But we asked Vovk if it was just a matter of nostalgia? “(It is) definitely one of the main reasons, but also the simplicity of the games.”, Vovk continues. “Goals and mechanics are usually pretty simple, and while you’re trying to reach your goal (the level exit, collecting all crystals, saving all the pets, destroying satellite dish), you’re collecting tons of bonus items to increase your score, and that’s FUN even if you don’t care about your points,” Vovk explains. “I find myself returning to these remakes just to play another custom map that was just uploaded, even if I have played hundreds of them already. The nostalgia and simplicity of those games can be really relaxing.”
Having produced what Vovk describes as “faithful remasters” rather than outright remakes, Vovk took note of the community forming around the level editor, and how difficult it is to perfect such a feature; “It’s one of the best decisions we made because now we can play hundreds of fantastic custom levels made by the community, and everyone keeps making more,” Vovk continues. “It’s not so hard to create one from a technical point of view; what’s tricky is making it user-friendly and covering all bases so the user doesn’t have to worry about making errors or figuring out how to do something. It takes time, though, because for every feature you add to the main game (enemy, object, functionality, etc.) you need to add support for it in the level editor as well.”
Vovk is Now working on an old-school sword and sorcery FPS named Wizordum. “You play a role of a cleric, fighting the Chaos that roams the land with magic and steel. You will be traveling from town to the mountains, through a lush forest and beyond, all within a single-player campaign while relying on a big arsenal of magic weapons and consumables.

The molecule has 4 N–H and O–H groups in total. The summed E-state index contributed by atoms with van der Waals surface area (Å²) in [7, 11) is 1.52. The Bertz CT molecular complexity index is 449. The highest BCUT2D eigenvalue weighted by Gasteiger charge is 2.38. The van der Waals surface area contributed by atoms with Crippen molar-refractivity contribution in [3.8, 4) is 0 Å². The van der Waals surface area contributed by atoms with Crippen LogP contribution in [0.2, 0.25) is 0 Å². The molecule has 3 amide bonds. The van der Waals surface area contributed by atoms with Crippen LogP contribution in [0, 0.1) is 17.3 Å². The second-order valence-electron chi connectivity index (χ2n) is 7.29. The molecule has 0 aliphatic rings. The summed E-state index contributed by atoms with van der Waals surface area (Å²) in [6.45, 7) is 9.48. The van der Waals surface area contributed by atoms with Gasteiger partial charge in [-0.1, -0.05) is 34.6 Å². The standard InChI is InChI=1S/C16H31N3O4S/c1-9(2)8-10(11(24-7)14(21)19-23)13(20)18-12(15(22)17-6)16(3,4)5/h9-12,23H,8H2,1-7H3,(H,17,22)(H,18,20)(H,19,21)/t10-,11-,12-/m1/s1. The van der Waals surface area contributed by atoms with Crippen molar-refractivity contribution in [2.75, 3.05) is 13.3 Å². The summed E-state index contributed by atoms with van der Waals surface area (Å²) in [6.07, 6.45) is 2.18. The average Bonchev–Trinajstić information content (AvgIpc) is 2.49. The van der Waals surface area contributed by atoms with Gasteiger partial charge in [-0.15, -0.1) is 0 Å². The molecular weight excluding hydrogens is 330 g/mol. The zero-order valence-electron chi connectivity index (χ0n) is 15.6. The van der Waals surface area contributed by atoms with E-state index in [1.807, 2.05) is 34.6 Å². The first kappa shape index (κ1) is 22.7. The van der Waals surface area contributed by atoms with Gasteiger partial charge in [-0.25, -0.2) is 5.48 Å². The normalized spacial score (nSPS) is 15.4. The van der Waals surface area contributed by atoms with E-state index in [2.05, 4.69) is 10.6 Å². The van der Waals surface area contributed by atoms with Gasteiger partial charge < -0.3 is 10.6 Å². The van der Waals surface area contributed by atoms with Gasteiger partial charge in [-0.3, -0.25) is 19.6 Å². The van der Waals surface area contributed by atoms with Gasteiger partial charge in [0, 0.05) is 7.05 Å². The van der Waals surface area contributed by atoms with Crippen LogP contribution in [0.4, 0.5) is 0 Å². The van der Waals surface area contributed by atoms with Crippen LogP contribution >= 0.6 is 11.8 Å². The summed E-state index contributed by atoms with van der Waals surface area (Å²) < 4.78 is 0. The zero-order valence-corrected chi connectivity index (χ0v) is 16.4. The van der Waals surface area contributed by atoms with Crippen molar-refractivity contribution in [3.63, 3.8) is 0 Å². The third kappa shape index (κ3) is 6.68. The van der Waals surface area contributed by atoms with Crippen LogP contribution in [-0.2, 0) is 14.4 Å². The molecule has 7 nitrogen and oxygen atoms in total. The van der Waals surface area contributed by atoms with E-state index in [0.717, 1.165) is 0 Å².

There are plenty of bonus items and secrets to find to increase your score and compete with other players on the online leaderboards. Lessons from the Apogee remasters have been carried forward into Wizordum, too. “For one, it’s good to ship your game with a level editor. There are players waiting to build their own levels out there,” Vovk continues. “And like I explained earlier, there’s something to the simplicity of the old games and I want Wizordum to follow that as well. Easy-to-grasp controls and mechanics while offering lots of secrets and bonus pickups for the player to collect.”
A Wizordum demo is available on Steam, showcasing what feels like a confident and interesting genre switch and a strong showing from Emberheart. As the influence of Apogee informed its own remasters, it goes on to inform totally new experiences. It’s nice, though, to hope for more return showings for titles such as Hocus Pocus and Realms of Chaos, but Vovk says nothing is currently on the radar, though he is working on another unannounced Apogee project.
With Apogee back in the game – so to speak – as a publisher of indie titles, it seems as though the name is here to stay for a good while yet. It remains to be seen if we’ll ever see the return of the likes of isometric adventure Mystic Towers’ Baron Baldric, or if they’ll simply remain a fond memory.